Patented June 11, 1968 with respect to the transmission of bioelectrical potentials which, of course, affects their magnitude and time characteristics. If, in consequence of the relative slight movement of the body with respect to the connection piece, there is produced an additional potential, such additional potential is algebraically added to the bioelectrical potential which has to be picked up. Experience has shown that the relative movement between the connection piece and the body produces additional potentials, interference noises, disturbances or artefacts of such magnitude that they exceed many times the value of the bicelectrical potential which has to be picked up or sensed.

It is the primary object of this invention to eliminate the above mentioned drawbacks.

Stated briefly but more specifically, the electrode in accordance with the invention is characterized by the fact that it comprises a conductive element which is positioned in spaced relationship from the surface of the body, that is being examined. This spaced relationship which prevents direct contact between the conductive element and the tested place of the body is achieved by means of a resilient holder which can be applied to the examined surface in a permanent position and over a well defined area.

In a preferred embodiment of the invention, the resilient holder is a base plate made of an electrically nonconductive and resilient material, such as rubber and the like. In this plate is provided at least one aperture opening both in the front face of the base plate, that is, the side which is applied to the examined surface of the body, and in the opposite or reverse face. The opening of the aperture in the reverse face may be covered by a removable closure.

The conductive element of the electrode is constituted by a conductive metal connection piece positioned in spaced relationship from the front face of the base plate so that direct contact between the conductive element of the electrode and the examined surface is safely prevented. Electrically conductive connection between the metal connection piece and the surface of the body is achieved by placing in the referred to aperture an electrically conductive medium, such as, a paste or liquid, which covers the metal connection piece.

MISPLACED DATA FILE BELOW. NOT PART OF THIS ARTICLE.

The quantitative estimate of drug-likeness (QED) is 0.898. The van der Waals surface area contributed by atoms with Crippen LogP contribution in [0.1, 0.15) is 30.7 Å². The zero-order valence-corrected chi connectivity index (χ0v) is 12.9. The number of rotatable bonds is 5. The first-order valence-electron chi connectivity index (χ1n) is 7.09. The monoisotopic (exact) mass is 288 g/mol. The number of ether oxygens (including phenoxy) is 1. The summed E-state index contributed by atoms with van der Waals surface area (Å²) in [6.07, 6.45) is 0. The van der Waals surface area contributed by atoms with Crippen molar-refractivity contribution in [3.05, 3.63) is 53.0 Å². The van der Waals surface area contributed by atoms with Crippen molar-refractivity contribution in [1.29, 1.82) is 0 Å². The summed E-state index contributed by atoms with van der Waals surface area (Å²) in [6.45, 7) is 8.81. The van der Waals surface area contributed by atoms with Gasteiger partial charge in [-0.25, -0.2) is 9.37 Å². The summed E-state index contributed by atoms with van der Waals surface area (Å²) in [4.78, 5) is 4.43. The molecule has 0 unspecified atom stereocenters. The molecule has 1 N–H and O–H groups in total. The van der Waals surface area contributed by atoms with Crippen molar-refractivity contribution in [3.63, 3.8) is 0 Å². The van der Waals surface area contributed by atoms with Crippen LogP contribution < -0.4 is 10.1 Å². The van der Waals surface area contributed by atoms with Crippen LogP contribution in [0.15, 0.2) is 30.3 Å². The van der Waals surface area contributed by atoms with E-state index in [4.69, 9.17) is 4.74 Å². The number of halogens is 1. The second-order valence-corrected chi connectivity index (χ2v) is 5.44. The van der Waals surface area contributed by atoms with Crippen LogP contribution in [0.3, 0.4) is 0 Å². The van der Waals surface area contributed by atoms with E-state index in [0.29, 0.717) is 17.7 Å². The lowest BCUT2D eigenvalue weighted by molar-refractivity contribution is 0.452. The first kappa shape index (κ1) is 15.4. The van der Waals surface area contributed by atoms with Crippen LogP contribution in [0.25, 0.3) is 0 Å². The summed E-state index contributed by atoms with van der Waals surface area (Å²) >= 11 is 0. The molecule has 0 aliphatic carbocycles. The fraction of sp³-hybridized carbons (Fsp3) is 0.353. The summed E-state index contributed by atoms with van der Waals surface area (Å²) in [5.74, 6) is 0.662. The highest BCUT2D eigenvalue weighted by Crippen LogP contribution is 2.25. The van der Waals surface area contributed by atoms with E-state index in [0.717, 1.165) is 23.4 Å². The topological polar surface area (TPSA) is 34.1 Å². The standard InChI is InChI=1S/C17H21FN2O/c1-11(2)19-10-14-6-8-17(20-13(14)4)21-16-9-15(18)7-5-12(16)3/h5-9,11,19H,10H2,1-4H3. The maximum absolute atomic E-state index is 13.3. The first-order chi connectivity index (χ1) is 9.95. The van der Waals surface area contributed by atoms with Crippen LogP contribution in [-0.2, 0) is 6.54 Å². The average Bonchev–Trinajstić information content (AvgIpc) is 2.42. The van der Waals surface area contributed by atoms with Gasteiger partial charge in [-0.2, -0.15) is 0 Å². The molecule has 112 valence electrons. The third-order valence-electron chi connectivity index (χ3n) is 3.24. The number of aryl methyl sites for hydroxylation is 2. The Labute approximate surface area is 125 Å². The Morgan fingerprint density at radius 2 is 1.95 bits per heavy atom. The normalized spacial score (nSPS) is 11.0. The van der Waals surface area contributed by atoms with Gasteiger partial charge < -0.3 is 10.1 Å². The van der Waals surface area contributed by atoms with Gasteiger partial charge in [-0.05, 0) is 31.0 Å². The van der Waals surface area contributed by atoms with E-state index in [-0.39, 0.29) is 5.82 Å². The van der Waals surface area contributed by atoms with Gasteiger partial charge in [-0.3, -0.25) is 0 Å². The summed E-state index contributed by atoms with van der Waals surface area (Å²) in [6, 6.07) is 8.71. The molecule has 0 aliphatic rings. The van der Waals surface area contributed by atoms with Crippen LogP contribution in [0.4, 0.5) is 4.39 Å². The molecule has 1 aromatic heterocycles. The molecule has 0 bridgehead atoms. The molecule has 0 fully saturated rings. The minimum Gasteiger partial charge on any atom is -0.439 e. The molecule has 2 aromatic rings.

The base plate can readily be fastened to the examined surface of the body by means of suitable adhesive material, such as, mastic dissolved in highly volatile ether.

The above mentioned and other features of the invention and its various advantages will be best understood from the following specification to be read in conjunction with the accompanying drawings illustrating examples of carrying out the invention. In the drawings:

FIGS. 1 and 2 illustrate a simple eiectrode in a sectioned elevation and a plan view, respectively, to show a feature of known electrode assemblies;

FIGS. 3 and 4 illustrate a. multiple electrode in accordance with the invention similarly in a section and a plan view, respectively, a part being omitted in FIG. 4;

FIGS. 5 and 6 show to enlarged scale a section and a plan view, respectively, of another modification of the electrode;

FIGS. 7 and 8 show to enlarged scale a section and a plan view, respectively, of a twin electrode in accordance with the invention;

FIGS. 9 and 10 illustrate two modifications of the elcctrodes of FIGS. 7 and 8 in plan views; and

FIG. 11 shows an elevational section of the electrode according to FIGS. 7 and 8, on a larger scale explaining the application of the electrode.